nian nuclear capability, all the more ominous when combined with the regime’s apocalyptic theology and its oft-stated desire to annihilate Israel. Second, Israel’s two unilateral gestures – withdrawal from southern Lebanon in 2000 and Gaza in 2005 – strengthened the hands of Hezbollah and Hamas, respectively. With Iran’s help, both terrorist groups have been building up their military strength. Third, four successive Israeli leaders – Barak, Sharon, Olmert and Netanyahu – have endorsed a twostate deal with the Palestinians. Each tried to reach an accord, but failed. In all four cases, whether under Arafat or his successor, Mahmoud Abbas, the Palestinians refused to go along. Fourth, the Arab upheaval has created a new dynamic in the region and for Israel. Those who thought the Arab world would follow the model of post-1989 Eastern Europe failed to grasp the deeply-rooted systemic issues and the absence of democratic traditions. Instead, the Islamists have shown impressive strength in Egypt, and the future direction of the Arab world’s largest country is anyone’s guess. Meanwhile, Syria, Israel’s neighbor and home to a massive arsenal of chemical weapons, has become a tragic case study in regime brutality and UN inaction. Fifth, many Israelis have grown more skeptical of the possibility of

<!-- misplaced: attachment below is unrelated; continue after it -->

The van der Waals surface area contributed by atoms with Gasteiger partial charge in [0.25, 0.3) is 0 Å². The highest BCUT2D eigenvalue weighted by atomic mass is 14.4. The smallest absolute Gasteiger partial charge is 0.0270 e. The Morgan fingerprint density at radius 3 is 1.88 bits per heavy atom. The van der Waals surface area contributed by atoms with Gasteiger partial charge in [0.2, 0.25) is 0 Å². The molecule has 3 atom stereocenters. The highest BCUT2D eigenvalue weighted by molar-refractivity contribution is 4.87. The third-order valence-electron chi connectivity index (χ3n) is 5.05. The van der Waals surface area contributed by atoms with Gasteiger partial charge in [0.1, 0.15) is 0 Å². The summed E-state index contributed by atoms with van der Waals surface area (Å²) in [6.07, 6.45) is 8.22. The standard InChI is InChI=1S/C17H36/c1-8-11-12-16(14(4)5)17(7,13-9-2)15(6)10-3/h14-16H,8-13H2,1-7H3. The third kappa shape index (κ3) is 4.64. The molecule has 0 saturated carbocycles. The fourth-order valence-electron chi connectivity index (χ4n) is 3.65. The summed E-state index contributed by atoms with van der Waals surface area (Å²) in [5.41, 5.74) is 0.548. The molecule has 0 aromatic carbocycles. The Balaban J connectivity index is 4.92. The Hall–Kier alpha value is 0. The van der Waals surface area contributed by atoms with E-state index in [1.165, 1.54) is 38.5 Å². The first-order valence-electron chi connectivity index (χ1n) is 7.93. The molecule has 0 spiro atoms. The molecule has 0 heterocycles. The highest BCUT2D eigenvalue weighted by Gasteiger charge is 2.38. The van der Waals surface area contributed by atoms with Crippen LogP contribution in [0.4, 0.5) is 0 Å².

peace. Some in Europe fail to grasp this essential point. Israelis retain their thirst for peace, but see a regional climate less conducive to achieving it. They remember what happened in Lebanon, as Hezbollah became a state-within-a-state, and in Gaza, as Hamas violently ousted the Palestinian Authority. They recall that after the Clinton-Barak effort to reach a deal with Arafat, he unleashed a new intifada. And they see Egypt in the throes of change, raising questions about the future of the Egyptian-Israeli peace treaty. Maybe elsewhere wishful thinking can be allowed to substitute for reality, but not in Israel, where the stakes could not be higher. But there is a wide and growing gap between a majority of Israelis and Europe. To listen to European pronouncements, Israeli settlement policy is the nub of the problem, with only occasional references, usually in muted tones, to destructive Palestinian behavior. Not only is this factually flawed, but it also raises profound questions among Israeli policymakers about the way Europe perceives reality. If Egyptian President Morsi’s repugnant anti-Semitic comments, recorded in 2010 but only now revealed, and if Palestinian President Abbas’s recent praise for Amin el-Husseini, the wartime mufti of Jerusalem and a Nazi ally, do not trigger howls of